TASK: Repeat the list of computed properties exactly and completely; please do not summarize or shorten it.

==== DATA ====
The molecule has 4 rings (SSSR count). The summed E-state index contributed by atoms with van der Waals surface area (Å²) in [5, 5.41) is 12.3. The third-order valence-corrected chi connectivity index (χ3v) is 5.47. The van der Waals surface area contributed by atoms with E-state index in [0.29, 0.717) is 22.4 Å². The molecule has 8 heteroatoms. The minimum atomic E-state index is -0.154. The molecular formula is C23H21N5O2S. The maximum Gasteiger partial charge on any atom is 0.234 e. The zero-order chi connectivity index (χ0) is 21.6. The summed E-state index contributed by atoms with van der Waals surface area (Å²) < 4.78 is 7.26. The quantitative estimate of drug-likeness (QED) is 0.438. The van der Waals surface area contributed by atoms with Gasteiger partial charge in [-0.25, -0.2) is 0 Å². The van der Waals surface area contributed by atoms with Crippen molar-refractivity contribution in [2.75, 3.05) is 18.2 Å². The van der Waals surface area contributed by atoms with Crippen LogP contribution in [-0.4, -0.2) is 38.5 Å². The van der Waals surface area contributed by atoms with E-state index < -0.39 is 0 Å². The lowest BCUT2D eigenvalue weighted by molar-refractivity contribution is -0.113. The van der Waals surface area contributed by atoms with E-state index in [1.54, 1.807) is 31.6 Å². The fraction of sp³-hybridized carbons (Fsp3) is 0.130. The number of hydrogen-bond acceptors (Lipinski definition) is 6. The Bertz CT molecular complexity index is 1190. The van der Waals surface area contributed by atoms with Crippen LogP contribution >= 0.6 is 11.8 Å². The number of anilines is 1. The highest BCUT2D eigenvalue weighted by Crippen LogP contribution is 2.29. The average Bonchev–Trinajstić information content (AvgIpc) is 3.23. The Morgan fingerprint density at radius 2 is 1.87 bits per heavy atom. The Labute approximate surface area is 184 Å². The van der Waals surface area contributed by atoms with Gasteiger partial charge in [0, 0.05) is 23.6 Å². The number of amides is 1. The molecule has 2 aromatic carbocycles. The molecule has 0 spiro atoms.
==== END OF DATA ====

The molecule has 4 rings (SSSR count). The summed E-state index contributed by atoms with van der Waals surface area (Å²) in [5, 5.41) is 12.3. The third-order valence-corrected chi connectivity index (χ3v) is 5.47. The van der Waals surface area contributed by atoms with E-state index in [0.29, 0.717) is 22.4 Å². The molecule has 8 heteroatoms. The minimum atomic E-state index is -0.154. The molecular formula is C23H21N5O2S. The maximum Gasteiger partial charge on any atom is 0.234 e. The zero-order chi connectivity index (χ0) is 21.6. The summed E-state index contributed by atoms with van der Waals surface area (Å²) < 4.78 is 7.26. The quantitative estimate of drug-likeness (QED) is 0.438. The van der Waals surface area contributed by atoms with Gasteiger partial charge in [-0.25, -0.2) is 0 Å². The van der Waals surface area contributed by atoms with Crippen molar-refractivity contribution in [2.75, 3.05) is 18.2 Å². The van der Waals surface area contributed by atoms with Crippen LogP contribution in [-0.4, -0.2) is 38.5 Å². The van der Waals surface area contributed by atoms with E-state index < -0.39 is 0 Å². The lowest BCUT2D eigenvalue weighted by molar-refractivity contribution is -0.113. The van der Waals surface area contributed by atoms with E-state index in [1.54, 1.807) is 31.6 Å². The fraction of sp³-hybridized carbons (Fsp3) is 0.130. The number of hydrogen-bond acceptors (Lipinski definition) is 6. The Bertz CT molecular complexity index is 1190. The van der Waals surface area contributed by atoms with Crippen LogP contribution >= 0.6 is 11.8 Å². The number of anilines is 1. The highest BCUT2D eigenvalue weighted by Crippen LogP contribution is 2.29. The average Bonchev–Trinajstić information content (AvgIpc) is 3.23. The Morgan fingerprint density at radius 2 is 1.87 bits per heavy atom. The Labute approximate surface area is 184 Å². The van der Waals surface area contributed by atoms with Gasteiger partial charge in [0, 0.05) is 23.6 Å². The number of amides is 1. The molecule has 2 aromatic carbocycles. The molecule has 0 spiro atoms.